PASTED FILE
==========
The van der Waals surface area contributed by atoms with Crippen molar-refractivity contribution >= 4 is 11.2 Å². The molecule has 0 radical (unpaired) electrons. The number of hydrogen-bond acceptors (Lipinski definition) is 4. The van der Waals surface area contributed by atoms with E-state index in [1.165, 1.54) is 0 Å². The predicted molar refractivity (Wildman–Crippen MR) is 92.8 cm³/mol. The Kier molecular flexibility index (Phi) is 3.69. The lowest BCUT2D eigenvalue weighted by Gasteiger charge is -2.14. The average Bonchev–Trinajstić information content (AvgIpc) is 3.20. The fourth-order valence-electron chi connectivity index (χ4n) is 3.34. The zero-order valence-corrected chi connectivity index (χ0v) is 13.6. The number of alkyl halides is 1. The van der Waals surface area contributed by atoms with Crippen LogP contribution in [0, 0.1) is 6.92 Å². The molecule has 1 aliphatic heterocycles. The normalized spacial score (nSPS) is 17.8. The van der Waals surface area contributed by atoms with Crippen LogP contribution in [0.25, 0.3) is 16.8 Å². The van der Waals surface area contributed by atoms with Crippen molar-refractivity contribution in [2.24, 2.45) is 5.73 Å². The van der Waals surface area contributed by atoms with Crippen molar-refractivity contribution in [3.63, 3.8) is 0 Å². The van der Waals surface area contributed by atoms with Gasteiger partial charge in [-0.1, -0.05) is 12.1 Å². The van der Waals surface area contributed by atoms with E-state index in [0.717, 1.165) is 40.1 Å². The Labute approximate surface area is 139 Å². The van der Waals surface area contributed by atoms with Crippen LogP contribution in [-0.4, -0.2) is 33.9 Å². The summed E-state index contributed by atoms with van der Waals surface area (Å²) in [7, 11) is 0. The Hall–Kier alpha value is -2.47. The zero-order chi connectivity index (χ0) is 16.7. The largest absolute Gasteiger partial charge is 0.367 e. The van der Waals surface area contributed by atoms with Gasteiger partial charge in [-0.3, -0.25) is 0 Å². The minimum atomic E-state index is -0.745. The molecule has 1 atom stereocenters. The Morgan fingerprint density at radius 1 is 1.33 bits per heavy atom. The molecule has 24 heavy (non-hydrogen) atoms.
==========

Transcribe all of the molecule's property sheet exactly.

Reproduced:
The van der Waals surface area contributed by atoms with Crippen molar-refractivity contribution >= 4 is 11.2 Å². The molecule has 0 radical (unpaired) electrons. The number of hydrogen-bond acceptors (Lipinski definition) is 4. The van der Waals surface area contributed by atoms with E-state index in [1.165, 1.54) is 0 Å². The predicted molar refractivity (Wildman–Crippen MR) is 92.8 cm³/mol. The Kier molecular flexibility index (Phi) is 3.69. The lowest BCUT2D eigenvalue weighted by Gasteiger charge is -2.14. The average Bonchev–Trinajstić information content (AvgIpc) is 3.20. The fourth-order valence-electron chi connectivity index (χ4n) is 3.34. The zero-order valence-corrected chi connectivity index (χ0v) is 13.6. The number of alkyl halides is 1. The van der Waals surface area contributed by atoms with Crippen LogP contribution in [0, 0.1) is 6.92 Å². The molecule has 1 aliphatic heterocycles. The normalized spacial score (nSPS) is 17.8. The van der Waals surface area contributed by atoms with Crippen LogP contribution in [0.25, 0.3) is 16.8 Å². The van der Waals surface area contributed by atoms with Crippen molar-refractivity contribution in [2.24, 2.45) is 5.73 Å². The van der Waals surface area contributed by atoms with Crippen molar-refractivity contribution in [3.63, 3.8) is 0 Å². The van der Waals surface area contributed by atoms with Gasteiger partial charge in [-0.1, -0.05) is 12.1 Å². The van der Waals surface area contributed by atoms with E-state index in [0.717, 1.165) is 40.1 Å². The Labute approximate surface area is 139 Å². The van der Waals surface area contributed by atoms with Crippen LogP contribution in [-0.4, -0.2) is 33.9 Å². The summed E-state index contributed by atoms with van der Waals surface area (Å²) in [7, 11) is 0. The Hall–Kier alpha value is -2.47. The zero-order chi connectivity index (χ0) is 16.7. The largest absolute Gasteiger partial charge is 0.367 e. The van der Waals surface area contributed by atoms with Gasteiger partial charge in [-0.3, -0.25) is 0 Å². The minimum atomic E-state index is -0.745. The molecule has 1 atom stereocenters. The Morgan fingerprint density at radius 1 is 1.33 bits per heavy atom. The molecule has 24 heavy (non-hydrogen) atoms.